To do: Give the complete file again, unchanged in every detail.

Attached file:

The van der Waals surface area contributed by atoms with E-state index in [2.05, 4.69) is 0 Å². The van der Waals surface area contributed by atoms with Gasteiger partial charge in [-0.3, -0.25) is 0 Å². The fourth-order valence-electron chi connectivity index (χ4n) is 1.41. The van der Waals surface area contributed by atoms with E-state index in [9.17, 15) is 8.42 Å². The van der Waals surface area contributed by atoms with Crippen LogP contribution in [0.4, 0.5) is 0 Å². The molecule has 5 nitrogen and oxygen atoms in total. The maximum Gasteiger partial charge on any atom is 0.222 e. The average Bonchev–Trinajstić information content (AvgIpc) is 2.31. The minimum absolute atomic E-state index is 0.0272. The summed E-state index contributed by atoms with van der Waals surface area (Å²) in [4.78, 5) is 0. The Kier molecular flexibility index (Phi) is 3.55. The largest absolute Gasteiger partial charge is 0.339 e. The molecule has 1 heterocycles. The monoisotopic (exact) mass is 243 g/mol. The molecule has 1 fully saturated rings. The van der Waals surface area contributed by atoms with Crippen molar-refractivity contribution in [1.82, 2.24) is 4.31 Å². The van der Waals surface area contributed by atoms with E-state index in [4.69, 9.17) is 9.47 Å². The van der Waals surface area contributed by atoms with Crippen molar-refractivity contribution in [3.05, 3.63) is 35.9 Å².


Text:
The van der Waals surface area contributed by atoms with E-state index in [2.05, 4.69) is 0 Å². The van der Waals surface area contributed by atoms with Gasteiger partial charge in [-0.3, -0.25) is 0 Å². The fourth-order valence-electron chi connectivity index (χ4n) is 1.41. The van der Waals surface area contributed by atoms with E-state index in [9.17, 15) is 8.42 Å². The van der Waals surface area contributed by atoms with Crippen LogP contribution in [0.4, 0.5) is 0 Å². The molecule has 5 nitrogen and oxygen atoms in total. The maximum Gasteiger partial charge on any atom is 0.222 e. The average Bonchev–Trinajstić information content (AvgIpc) is 2.31. The minimum absolute atomic E-state index is 0.0272. The summed E-state index contributed by atoms with van der Waals surface area (Å²) in [4.78, 5) is 0. The Kier molecular flexibility index (Phi) is 3.55. The largest absolute Gasteiger partial charge is 0.339 e. The molecule has 1 heterocycles. The monoisotopic (exact) mass is 243 g/mol. The molecule has 1 fully saturated rings. The van der Waals surface area contributed by atoms with Crippen molar-refractivity contribution in [1.82, 2.24) is 4.31 Å². The van der Waals surface area contributed by atoms with E-state index in [4.69, 9.17) is 9.47 Å². The van der Waals surface area contributed by atoms with Crippen molar-refractivity contribution in [3.05, 3.63) is 35.9 Å².